Lysophosphatidic acid receptor-2 deficiency confers protection against bleomycin-induced lung injury and fibrosis in mice.

TitleLysophosphatidic acid receptor-2 deficiency confers protection against bleomycin-induced lung injury and fibrosis in mice.
Publication TypeJournal Article
Year of Publication2013
AuthorsHuang LShuang, Fu P, Patel P, Harijith A, Sun T, Zhao Y, Garcia JGN, Chun J, Natarajan V
JournalAm J Respir Cell Mol Biol
Date Published2013 Dec
ISSN Number1535-4989
KeywordsActins, Animals, Apoptosis, Bleomycin, Cell Differentiation, Collagen, Disease Models, Animal, Fibroblasts, Fibronectins, Gene Knockdown Techniques, Humans, Idiopathic Pulmonary Fibrosis, Lung Injury, Male, MAP Kinase Signaling System, Mice, Mice, 129 Strain, Mice, Inbred C57BL, Mice, Knockout, Receptors, Lysophosphatidic Acid, Transforming Growth Factor beta

<p>Idiopathic pulmonary fibrosis is a devastating disease characterized by alveolar epithelial cell injury, the accumulation of fibroblasts/myofibroblasts, and the deposition of extracellular matrix proteins. Lysophosphatidic acid (LPA) signaling through its G protein-coupled receptors is critical for its various biological functions. Recently, LPA and LPA receptor 1 were implicated in lung fibrogenesis. However, the role of other LPA receptors in fibrosis remains unclear. Here, we use a bleomycin-induced pulmonary fibrosis model to investigate the roles of LPA2 in pulmonary fibrogenesis. In the present study, we found that LPA2 knockout (Lpar2(-/-)) mice were protected against bleomycin-induced lung injury, fibrosis, and mortality, compared with wild-type control mice. Furthermore, LPA2 deficiency attenuated the bleomycin-induced expression of fibronectin (FN), α-smooth muscle actin (α-SMA), and collagen in lung tissue, as well as levels of IL-6, transforming growth factor-β (TGF-β), and total protein in bronchoalveolar lavage fluid. In human lung fibroblasts, the knockdown of LPA2 attenuated the LPA-induced expression of TGF-β1 and the differentiation of lung fibroblasts to myofibroblasts, resulting in the decreased expression of FN, α-SMA, and collagen, as well as decreased activation of extracellular regulated kinase 1/2, Akt, Smad3, and p38 mitogen-activated protein kinase. Moreover, the knockdown of LPA2 with small interfering RNA also mitigated the TGF-β1-induced differentiation of lung fibroblasts. In addition, LPA2 deficiency significantly attenuated the bleomycin-induced apoptosis of alveolar and bronchial epithelial cells in the mouse lung. Together, our data indicate that the knockdown of LPA2 attenuated bleomycin-induced lung injury and pulmonary fibrosis, and this may be related to an inhibition of the LPA-induced expression of TGF-β and the activation and differentiation of fibroblasts.</p>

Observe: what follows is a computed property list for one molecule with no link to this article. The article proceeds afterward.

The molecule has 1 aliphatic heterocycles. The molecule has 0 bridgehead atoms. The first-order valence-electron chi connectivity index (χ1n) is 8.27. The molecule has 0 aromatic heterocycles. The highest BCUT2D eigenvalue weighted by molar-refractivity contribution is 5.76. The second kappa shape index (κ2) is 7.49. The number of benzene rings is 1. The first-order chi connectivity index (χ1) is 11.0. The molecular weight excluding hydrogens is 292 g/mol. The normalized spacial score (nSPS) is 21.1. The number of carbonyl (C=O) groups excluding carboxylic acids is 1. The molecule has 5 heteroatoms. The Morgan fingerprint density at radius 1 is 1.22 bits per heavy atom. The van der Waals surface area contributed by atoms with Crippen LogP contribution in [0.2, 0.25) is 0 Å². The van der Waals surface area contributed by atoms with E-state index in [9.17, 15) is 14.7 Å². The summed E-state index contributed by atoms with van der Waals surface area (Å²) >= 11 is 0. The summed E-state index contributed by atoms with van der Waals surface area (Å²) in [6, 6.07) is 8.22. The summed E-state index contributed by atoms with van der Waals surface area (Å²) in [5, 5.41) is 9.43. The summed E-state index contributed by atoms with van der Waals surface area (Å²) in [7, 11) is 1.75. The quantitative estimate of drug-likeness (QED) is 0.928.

Alternate JournalAm. J. Respir. Cell Mol. Biol.
PubMed ID23808384
PubMed Central IDPMC3931116
Grant ListHL 091916 / HL / NHLBI NIH HHS / United States
HL P01 98050 / HL / NHLBI NIH HHS / United States
P01 58064 / / PHS HHS / United States
R01 HL091916 / HL / NHLBI NIH HHS / United States
P01 HL098050 / HL / NHLBI NIH HHS / United States